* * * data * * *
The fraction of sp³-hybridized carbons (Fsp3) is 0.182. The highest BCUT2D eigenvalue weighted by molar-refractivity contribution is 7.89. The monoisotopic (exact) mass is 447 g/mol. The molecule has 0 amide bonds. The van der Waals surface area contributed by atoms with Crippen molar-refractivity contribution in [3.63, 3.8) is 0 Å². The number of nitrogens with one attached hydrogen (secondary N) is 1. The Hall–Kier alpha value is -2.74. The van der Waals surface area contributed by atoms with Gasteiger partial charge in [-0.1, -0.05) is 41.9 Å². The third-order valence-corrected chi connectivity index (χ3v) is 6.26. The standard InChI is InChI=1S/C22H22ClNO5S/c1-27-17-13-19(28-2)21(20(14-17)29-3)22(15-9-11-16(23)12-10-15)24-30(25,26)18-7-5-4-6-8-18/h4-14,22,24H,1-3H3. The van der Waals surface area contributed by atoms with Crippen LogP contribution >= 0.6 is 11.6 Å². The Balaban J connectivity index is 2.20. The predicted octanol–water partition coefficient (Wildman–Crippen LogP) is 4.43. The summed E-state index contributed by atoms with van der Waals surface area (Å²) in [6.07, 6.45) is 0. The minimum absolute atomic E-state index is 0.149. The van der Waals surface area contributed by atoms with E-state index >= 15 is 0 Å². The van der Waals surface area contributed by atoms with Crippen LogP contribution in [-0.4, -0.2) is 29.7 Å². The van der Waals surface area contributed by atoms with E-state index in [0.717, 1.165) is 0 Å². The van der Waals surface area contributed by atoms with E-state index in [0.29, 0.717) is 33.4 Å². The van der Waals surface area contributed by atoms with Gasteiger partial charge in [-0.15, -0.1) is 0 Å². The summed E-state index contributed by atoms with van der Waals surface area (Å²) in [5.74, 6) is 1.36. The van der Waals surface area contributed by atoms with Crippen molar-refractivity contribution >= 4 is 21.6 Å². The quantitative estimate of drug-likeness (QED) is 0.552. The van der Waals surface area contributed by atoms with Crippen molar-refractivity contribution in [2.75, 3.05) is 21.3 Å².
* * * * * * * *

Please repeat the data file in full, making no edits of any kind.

The fraction of sp³-hybridized carbons (Fsp3) is 0.182. The highest BCUT2D eigenvalue weighted by molar-refractivity contribution is 7.89. The monoisotopic (exact) mass is 447 g/mol. The molecule has 0 amide bonds. The van der Waals surface area contributed by atoms with Crippen molar-refractivity contribution in [3.63, 3.8) is 0 Å². The number of nitrogens with one attached hydrogen (secondary N) is 1. The Hall–Kier alpha value is -2.74. The van der Waals surface area contributed by atoms with Gasteiger partial charge in [-0.1, -0.05) is 41.9 Å². The third-order valence-corrected chi connectivity index (χ3v) is 6.26. The standard InChI is InChI=1S/C22H22ClNO5S/c1-27-17-13-19(28-2)21(20(14-17)29-3)22(15-9-11-16(23)12-10-15)24-30(25,26)18-7-5-4-6-8-18/h4-14,22,24H,1-3H3. The van der Waals surface area contributed by atoms with Crippen LogP contribution >= 0.6 is 11.6 Å². The Balaban J connectivity index is 2.20. The predicted octanol–water partition coefficient (Wildman–Crippen LogP) is 4.43. The summed E-state index contributed by atoms with van der Waals surface area (Å²) in [6.07, 6.45) is 0. The minimum absolute atomic E-state index is 0.149. The van der Waals surface area contributed by atoms with E-state index >= 15 is 0 Å². The van der Waals surface area contributed by atoms with Crippen LogP contribution in [-0.4, -0.2) is 29.7 Å². The van der Waals surface area contributed by atoms with E-state index in [0.717, 1.165) is 0 Å². The van der Waals surface area contributed by atoms with E-state index in [0.29, 0.717) is 33.4 Å². The van der Waals surface area contributed by atoms with Gasteiger partial charge in [-0.15, -0.1) is 0 Å². The summed E-state index contributed by atoms with van der Waals surface area (Å²) in [5.74, 6) is 1.36. The van der Waals surface area contributed by atoms with Crippen molar-refractivity contribution >= 4 is 21.6 Å². The quantitative estimate of drug-likeness (QED) is 0.552. The van der Waals surface area contributed by atoms with Crippen molar-refractivity contribution in [2.75, 3.05) is 21.3 Å².